- Researchers say the meditative therapy can work independently of treatment
- The findings suggest the practice could scupper the need for antidepressants
- Tai Chi combines deep breathing techniques and slow and gentle movements
Taking part in Tai Chi could help to combat depression, new research claims.
Going to classes in the ancient Chinese martial art for 12 weeks significantly reduced symptoms of the blues.
It can work independently of treatment, suggesting it can scupper the need for an antidepressant prescription, the small study shows.
The findings hold promise amid soaring rates of depression worldwide, with drugs and therapy often proving ineffective.
The meditative practice, which has been used for more than 1,000 years, combines deep breathing and slow and gentle movements.
Researchers at the Massachusetts General Hospital enrolled 50 Chinese-American participants for the study.
All of the volunteers had mild to moderate depression and were not receiving any other forms of treatment at the time.
They were placed at random in three groups. The first took part in Tai Chi, a second received educational therapy and the third was a control group.
DEPRESSION RATES ARE SOARING
More Britons than ever are taking antidepressant drugs, figures in February suggested.
Prescriptions for the most common type, known as SSRIs (serotonin selective reuptake inhibitors), rose by 165 per cent between 1998 and 2012.
But a controversial book, The Sedated Society, claims these drugs, are the wrong thing to give to emotionally vulnerable people.
In an excoriating assessment of the drug industry and psychiatry, experts claim the evidence for antidepressants is flawed.
Worldwide, the rate of depression has jumped by 18 per cent since 2005, the World Health Organization stated earlier this year.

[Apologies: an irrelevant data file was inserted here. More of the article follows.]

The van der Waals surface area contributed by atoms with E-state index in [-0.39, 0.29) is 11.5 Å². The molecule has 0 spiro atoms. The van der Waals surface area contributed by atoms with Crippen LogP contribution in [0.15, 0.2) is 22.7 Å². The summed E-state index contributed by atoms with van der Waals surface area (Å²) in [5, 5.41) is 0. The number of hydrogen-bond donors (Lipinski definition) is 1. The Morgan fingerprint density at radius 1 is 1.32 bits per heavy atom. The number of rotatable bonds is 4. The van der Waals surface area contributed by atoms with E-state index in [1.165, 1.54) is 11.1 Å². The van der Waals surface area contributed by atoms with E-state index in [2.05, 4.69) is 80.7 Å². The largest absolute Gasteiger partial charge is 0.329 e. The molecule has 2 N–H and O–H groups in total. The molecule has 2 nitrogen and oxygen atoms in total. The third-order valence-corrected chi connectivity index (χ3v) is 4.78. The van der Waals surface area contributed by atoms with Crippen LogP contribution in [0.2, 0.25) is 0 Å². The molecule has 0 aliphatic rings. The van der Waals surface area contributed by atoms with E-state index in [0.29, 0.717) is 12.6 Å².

It estimated that 322 million people were living with depression across the planet, with 16 million of these being from the US.
All 17 volunteers in the martial art reported significantly greater improvement in depression symptoms than the other two groups.
Follow up assessment after six months showed sustained improvement, the report published in the Journal of Clinical Psychiatry states.
Lead author Professor Albert Yeung said if the findings are confirmed in other trials, it could be used as a primary treatment.
While he said that the results of the study were important due to many adults of Chinese American ethnicity deciding not to seek help with depression.
Professor Yeung added: ‘Finding Tai Chi can be effective is particularly significant because it is culturally accepted by this group of patients who tend to avoid conventional psychiatric treatment.’
Previous research has shown Tai Chi makes the brain bigger an improves memory and thinking – possibly delaying the onset of dementia.
The devastating neurological condition is associated with increasing shrinkage of the brain, as nerve cells and their connections are gradually lost.
Tai Chi has also been linked with reducing high blood pressure and relieving symptoms of cancer, heart failure, osteoarthritis and chronic obstructive pulmonary disease (COPD).